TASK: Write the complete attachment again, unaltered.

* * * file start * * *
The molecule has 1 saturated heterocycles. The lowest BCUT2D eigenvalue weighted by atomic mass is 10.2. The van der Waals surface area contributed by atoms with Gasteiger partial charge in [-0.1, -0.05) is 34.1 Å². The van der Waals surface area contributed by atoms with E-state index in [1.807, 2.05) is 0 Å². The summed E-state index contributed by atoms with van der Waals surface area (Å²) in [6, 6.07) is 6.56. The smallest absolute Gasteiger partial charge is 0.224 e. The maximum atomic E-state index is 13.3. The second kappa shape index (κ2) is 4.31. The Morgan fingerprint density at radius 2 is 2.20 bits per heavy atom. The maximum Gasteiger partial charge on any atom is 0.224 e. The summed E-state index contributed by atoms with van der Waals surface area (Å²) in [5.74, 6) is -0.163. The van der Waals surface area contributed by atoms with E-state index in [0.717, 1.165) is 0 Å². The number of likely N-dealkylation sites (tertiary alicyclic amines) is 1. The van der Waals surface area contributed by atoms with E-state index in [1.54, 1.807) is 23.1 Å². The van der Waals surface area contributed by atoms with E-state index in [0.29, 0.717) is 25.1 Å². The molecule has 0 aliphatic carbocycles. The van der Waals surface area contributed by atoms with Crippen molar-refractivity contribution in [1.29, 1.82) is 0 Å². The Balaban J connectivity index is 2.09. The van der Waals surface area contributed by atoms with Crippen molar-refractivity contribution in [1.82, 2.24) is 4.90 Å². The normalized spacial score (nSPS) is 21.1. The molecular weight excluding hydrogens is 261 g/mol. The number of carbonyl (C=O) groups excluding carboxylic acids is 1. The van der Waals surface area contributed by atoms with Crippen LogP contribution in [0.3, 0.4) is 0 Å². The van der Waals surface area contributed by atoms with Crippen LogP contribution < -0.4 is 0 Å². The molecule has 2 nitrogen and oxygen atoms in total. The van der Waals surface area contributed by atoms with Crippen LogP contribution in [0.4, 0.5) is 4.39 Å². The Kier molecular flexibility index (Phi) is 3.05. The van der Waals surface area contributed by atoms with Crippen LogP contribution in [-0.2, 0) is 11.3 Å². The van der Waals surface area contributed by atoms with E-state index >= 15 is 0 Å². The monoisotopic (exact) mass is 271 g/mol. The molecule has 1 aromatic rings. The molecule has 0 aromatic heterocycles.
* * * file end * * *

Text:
The molecule has 1 saturated heterocycles. The lowest BCUT2D eigenvalue weighted by atomic mass is 10.2. The van der Waals surface area contributed by atoms with Gasteiger partial charge in [-0.1, -0.05) is 34.1 Å². The van der Waals surface area contributed by atoms with E-state index in [1.807, 2.05) is 0 Å². The summed E-state index contributed by atoms with van der Waals surface area (Å²) in [6, 6.07) is 6.56. The smallest absolute Gasteiger partial charge is 0.224 e. The maximum atomic E-state index is 13.3. The second kappa shape index (κ2) is 4.31. The Morgan fingerprint density at radius 2 is 2.20 bits per heavy atom. The maximum Gasteiger partial charge on any atom is 0.224 e. The summed E-state index contributed by atoms with van der Waals surface area (Å²) in [5.74, 6) is -0.163. The van der Waals surface area contributed by atoms with E-state index in [0.717, 1.165) is 0 Å². The number of likely N-dealkylation sites (tertiary alicyclic amines) is 1. The van der Waals surface area contributed by atoms with E-state index in [1.54, 1.807) is 23.1 Å². The van der Waals surface area contributed by atoms with E-state index in [0.29, 0.717) is 25.1 Å². The molecule has 0 aliphatic carbocycles. The van der Waals surface area contributed by atoms with Crippen molar-refractivity contribution in [1.29, 1.82) is 0 Å². The Balaban J connectivity index is 2.09. The van der Waals surface area contributed by atoms with Crippen molar-refractivity contribution in [1.82, 2.24) is 4.90 Å². The normalized spacial score (nSPS) is 21.1. The molecular weight excluding hydrogens is 261 g/mol. The number of carbonyl (C=O) groups excluding carboxylic acids is 1. The van der Waals surface area contributed by atoms with Crippen LogP contribution in [0.3, 0.4) is 0 Å². The van der Waals surface area contributed by atoms with Crippen LogP contribution < -0.4 is 0 Å². The molecule has 2 nitrogen and oxygen atoms in total. The van der Waals surface area contributed by atoms with Crippen LogP contribution in [0.4, 0.5) is 4.39 Å². The Kier molecular flexibility index (Phi) is 3.05. The van der Waals surface area contributed by atoms with Crippen LogP contribution in [-0.2, 0) is 11.3 Å². The van der Waals surface area contributed by atoms with E-state index >= 15 is 0 Å². The monoisotopic (exact) mass is 271 g/mol. The molecule has 1 aromatic rings. The molecule has 0 aromatic heterocycles.